Carless challenge for Tauranga council

Could Tauranga City centre become carless? Photo: File

Tauranga City councillor Terry Molloy received an unexpected answer when he asked Jo Wills how the city council could encourage people to use public transport instead of their cars.

“It’s not an answer you are going to like, but limit the amount of car parks that buildings, commercial premises and retail premises are allowed to have,” says Jo, who is chair of SmartGrowth’s environment and sustainability forum.

“Make parking more expensive. Don’t allow for free parking. Parking takes up so much space.

“Cars take up so much space, whether they are driving on the road or whether they are parking. That space is valuable. It could be valuable retail space. It is also valuable cycling and pedestrian space.

“It’s the same with residential developments. We just need to be stronger and bolder, saying we will have to actually transition away from car dependency and that means taking the allocation of parking down – or set some targets to reduce it.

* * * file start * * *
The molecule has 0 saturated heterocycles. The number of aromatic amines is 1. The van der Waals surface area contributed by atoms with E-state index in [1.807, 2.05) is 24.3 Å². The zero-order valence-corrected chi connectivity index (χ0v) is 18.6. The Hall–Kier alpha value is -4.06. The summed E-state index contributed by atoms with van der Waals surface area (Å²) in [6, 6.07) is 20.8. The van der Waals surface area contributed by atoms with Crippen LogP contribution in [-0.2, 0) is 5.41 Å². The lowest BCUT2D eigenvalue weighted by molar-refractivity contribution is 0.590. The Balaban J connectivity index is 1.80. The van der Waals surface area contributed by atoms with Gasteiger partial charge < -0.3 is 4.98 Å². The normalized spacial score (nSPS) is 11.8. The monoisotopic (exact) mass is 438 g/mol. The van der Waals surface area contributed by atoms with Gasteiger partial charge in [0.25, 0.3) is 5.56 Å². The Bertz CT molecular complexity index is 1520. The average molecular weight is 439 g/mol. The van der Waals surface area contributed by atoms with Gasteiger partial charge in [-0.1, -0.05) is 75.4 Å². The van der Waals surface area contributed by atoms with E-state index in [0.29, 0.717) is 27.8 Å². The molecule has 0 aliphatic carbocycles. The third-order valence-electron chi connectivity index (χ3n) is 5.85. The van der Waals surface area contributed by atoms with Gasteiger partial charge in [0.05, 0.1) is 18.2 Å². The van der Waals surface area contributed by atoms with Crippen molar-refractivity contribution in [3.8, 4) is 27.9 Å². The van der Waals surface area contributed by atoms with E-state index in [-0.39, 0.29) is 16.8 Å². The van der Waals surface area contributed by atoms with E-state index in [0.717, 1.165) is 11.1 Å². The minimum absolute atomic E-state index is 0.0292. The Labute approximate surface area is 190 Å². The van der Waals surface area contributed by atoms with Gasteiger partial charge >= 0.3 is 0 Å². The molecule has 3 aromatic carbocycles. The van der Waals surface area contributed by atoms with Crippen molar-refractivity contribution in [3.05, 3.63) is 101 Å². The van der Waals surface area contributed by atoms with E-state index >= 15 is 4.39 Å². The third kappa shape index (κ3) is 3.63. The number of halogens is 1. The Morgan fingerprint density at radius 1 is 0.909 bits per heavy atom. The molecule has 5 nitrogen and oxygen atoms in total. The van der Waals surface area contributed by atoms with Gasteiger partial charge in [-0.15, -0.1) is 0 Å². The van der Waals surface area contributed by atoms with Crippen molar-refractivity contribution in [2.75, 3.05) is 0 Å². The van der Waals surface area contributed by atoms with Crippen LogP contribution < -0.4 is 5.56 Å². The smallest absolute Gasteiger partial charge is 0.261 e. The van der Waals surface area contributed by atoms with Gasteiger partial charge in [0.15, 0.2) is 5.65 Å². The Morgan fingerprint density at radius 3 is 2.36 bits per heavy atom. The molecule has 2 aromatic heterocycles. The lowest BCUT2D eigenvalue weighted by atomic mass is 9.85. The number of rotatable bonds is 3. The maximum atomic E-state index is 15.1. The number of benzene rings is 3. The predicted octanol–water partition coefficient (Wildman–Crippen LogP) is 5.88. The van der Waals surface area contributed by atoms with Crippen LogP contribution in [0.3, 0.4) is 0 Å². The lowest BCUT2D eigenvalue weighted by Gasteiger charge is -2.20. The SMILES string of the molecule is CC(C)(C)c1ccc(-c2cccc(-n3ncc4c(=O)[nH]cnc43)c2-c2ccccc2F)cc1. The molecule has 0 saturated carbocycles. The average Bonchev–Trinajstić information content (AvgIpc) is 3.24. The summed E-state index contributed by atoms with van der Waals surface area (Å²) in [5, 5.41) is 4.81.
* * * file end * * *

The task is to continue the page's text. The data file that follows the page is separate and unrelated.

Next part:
“It’s what’s happening everywhere else in the world.”

Jo was speaking at the public forum section of a recent city transformation committee meeting where she expressed the forum’s concern about the car-dependent transport planning going into the new city centres at Te Tumu and Tauriko West.

Terry asked how the council could encourage people to use public transport when many of the city’s commercial centres – Bayfair, Fashion Island, Bethlehem, Fraser Cove, The Lakes – and the supermarkets are saying ‘bring us your cars’.

“Apart from ‘build it and they will come’, like having decent cycle ways, walkways and a bus transport system that will work, what other mechanisms can we use to encourage people to get on public transport?

“Because I can see it as being incredibly difficult with Kiwis, especially my vintage, getting them out of their cars. Have you got any ideas about encouraging people out of their cars and to use public transport?”

Frequency and reliability are two key factors that a public transport system needs to be able to provide, says Jo.

“I think also from a council perspective we are getting more events happening in the city. We have got a pretty good stadium which is attracting key events, and we have got some nationally recognised events here.”


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